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Microcoelia exilis

Discussion in 'Orchid Species' started by Uluwehi, Apr 14, 2012.

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  1. Uluwehi

    Uluwehi angraecoids, dendrobiums and more Supporting Member

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    This tiny leafless angraecoid orchid bloomed last summer with a number of flowers. It is a sequential bloomer and its blooming carried on for nearly two months. I have found it to be a vigorous grower in my warm vivarium with bright light at 2000fc. It gets watered daily year-round. Humidity is high, always 85% or higher and air movement is moderate, temperatures are 62-86°F/16.5-30°C. I would even call it "easy" to grow :)

    This miniature species has a broad native range including DR Congo, Somalia, Kenya, Tanzania, Uganda, Malawi, Mozambique, Zambia, Zimbabwe, Madagascar and the Kwa-Zulu Natal Province of South Africa.

    My plant came from Botanica Ltd. It was propagated from stock originally imported from Isobyl la Croix.

    The flowers are quite small and that macro is the best I can do with my non-SLR camera. The ruler is in cm.

    afarm8.staticflickr.com_7162_6833417341_3c5f4748bf_z.jpg

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    afarm8.staticflickr.com_7016_6833655051_b63442c26b_z.jpg

    afarm8.staticflickr.com_7170_6833402771_870c04566c_z.jpg
     
    J E likes this.
  2. mrbreeze

    mrbreeze Anglican Supporting Member

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    Totally great! I've never tried a leafless (besides one or two dead former ghost orchids), but if i ever get the proverbial gh I think I must. Well done.
     
  3. Uluwehi

    Uluwehi angraecoids, dendrobiums and more Supporting Member

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    Thanks, Mike! It was not an easy subject to photograph. You should go for this one; I bet it doesn't need a greenhouse (or even a proverbial one :poke:, hehe). It's pretty hardy, as far as leafless species go.
     
  4. T. migratoris

    T. migratoris Active Member

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    Wedding gift, perhaps?
     
  5. MiKa

    MiKa Active Member Supporting Member

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    Graceful, subtle and classy is some of the words I think describes its beauty. Well grown also.
     
  6. CJWatson

    CJWatson Member

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    Jacob, have the roots grabbed onto the cork, or are they mostly dangling out in the air?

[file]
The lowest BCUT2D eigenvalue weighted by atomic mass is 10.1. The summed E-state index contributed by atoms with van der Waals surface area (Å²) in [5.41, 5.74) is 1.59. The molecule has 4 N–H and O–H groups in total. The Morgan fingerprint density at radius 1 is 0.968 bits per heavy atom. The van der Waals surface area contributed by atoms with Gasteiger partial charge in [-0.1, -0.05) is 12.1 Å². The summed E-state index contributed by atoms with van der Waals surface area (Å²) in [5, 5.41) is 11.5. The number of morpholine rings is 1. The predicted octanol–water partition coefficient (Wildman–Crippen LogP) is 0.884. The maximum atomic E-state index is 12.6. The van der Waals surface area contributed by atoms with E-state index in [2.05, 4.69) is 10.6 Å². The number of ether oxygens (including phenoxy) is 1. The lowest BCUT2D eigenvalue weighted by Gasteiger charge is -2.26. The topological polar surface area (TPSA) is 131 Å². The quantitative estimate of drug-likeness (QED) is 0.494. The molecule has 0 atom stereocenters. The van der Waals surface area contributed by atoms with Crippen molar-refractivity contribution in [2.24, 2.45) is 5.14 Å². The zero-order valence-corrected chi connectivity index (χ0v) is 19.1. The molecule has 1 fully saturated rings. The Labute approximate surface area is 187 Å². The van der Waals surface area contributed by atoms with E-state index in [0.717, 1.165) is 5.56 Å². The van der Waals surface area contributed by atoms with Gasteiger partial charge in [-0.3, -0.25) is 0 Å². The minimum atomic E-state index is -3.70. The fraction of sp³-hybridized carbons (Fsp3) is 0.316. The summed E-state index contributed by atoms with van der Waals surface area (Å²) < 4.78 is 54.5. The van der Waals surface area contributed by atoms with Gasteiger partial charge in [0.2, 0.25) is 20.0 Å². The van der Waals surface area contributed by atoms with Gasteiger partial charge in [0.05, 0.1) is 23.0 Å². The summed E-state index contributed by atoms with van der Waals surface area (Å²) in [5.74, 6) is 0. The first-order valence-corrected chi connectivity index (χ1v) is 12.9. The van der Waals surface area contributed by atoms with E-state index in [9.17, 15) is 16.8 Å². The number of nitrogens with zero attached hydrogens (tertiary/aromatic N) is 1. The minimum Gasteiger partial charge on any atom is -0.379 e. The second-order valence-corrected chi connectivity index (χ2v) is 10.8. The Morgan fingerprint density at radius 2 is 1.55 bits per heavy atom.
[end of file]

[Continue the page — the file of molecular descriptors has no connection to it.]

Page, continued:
7. Uluwehi

    Uluwehi angraecoids, dendrobiums and more Supporting Member

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    I don't often hear praise for this species; I very much enjoyed your response. Next time I talk to my plant I'll pass on your compliments.

    A year ago, I didn't think the roots would adhere much, but in the past 6 months its root mass has doubled (!!) and reached around to the back of the mount, as if there were a magnetic field forcing them to do so.

    Of all the leafless angraecoids I grow, this is perhaps the most exuberant. It's main competition for speed and vigour is Solenangis aphylla (which I am soooo excited that I am finally going to bloom for the first time after 3 years of growing it!!).
     
  8. gg68

    gg68 Angraecoid addict

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    The spikes are very long...I've never seen so long spikes for this species!!:eek:
     
  9. Uluwehi

    Uluwehi angraecoids, dendrobiums and more Supporting Member

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    Hi Gilles, they are really long! I just took at look at J. Stewart's entry for this species. She said M. exilis can have inflorescences up to 25cm in length, quite long.
     
  10. EGOISTA

    EGOISTA Member

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    Good job,in the firts for the coltivation and then for the pictures, the flowers are very small, it's hard make a good macro!
    Thank you for sharing, I tried a time with her but I wasn't lucky...I have a Microcoelia koheleri alive but It doesn't do flowers :(
     
  11. CJWatson

    CJWatson Member

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    Thank you for the information, Jacob. I've had my plant two years and although it came tied to a knot of wood, it doesn't seem to be adhering or doing any spectacular growing -- although I can see some very slow but steady progress. Now your have given me hope it may suddenly wake up and earn its space in the GH.

    I have not done well with Ang leafless in general, but most probably because the Microcoelias gilpinae and macrantha came so beat up and half dead to begin with. And I do regret not buying the Solenangis aphylla when it was available.
     
  12. YEAHYEAH

    YEAHYEAH Member

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    Looks great Jacob...you might want to do something about your fertilizer, to help with leaf growth. ;)
     
  13. Uluwehi

    Uluwehi angraecoids, dendrobiums and more Supporting Member

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    Thank you. If I understand correctly, you grow your orchids outdoors? The leafless angraecoids really relish consistently high humidity; perhaps there would be a way to locally increase average humidity in a section of your growing area? Also, leafless like moderately bright light, equivalent to levels appropriate for Cattleya.

    LOL.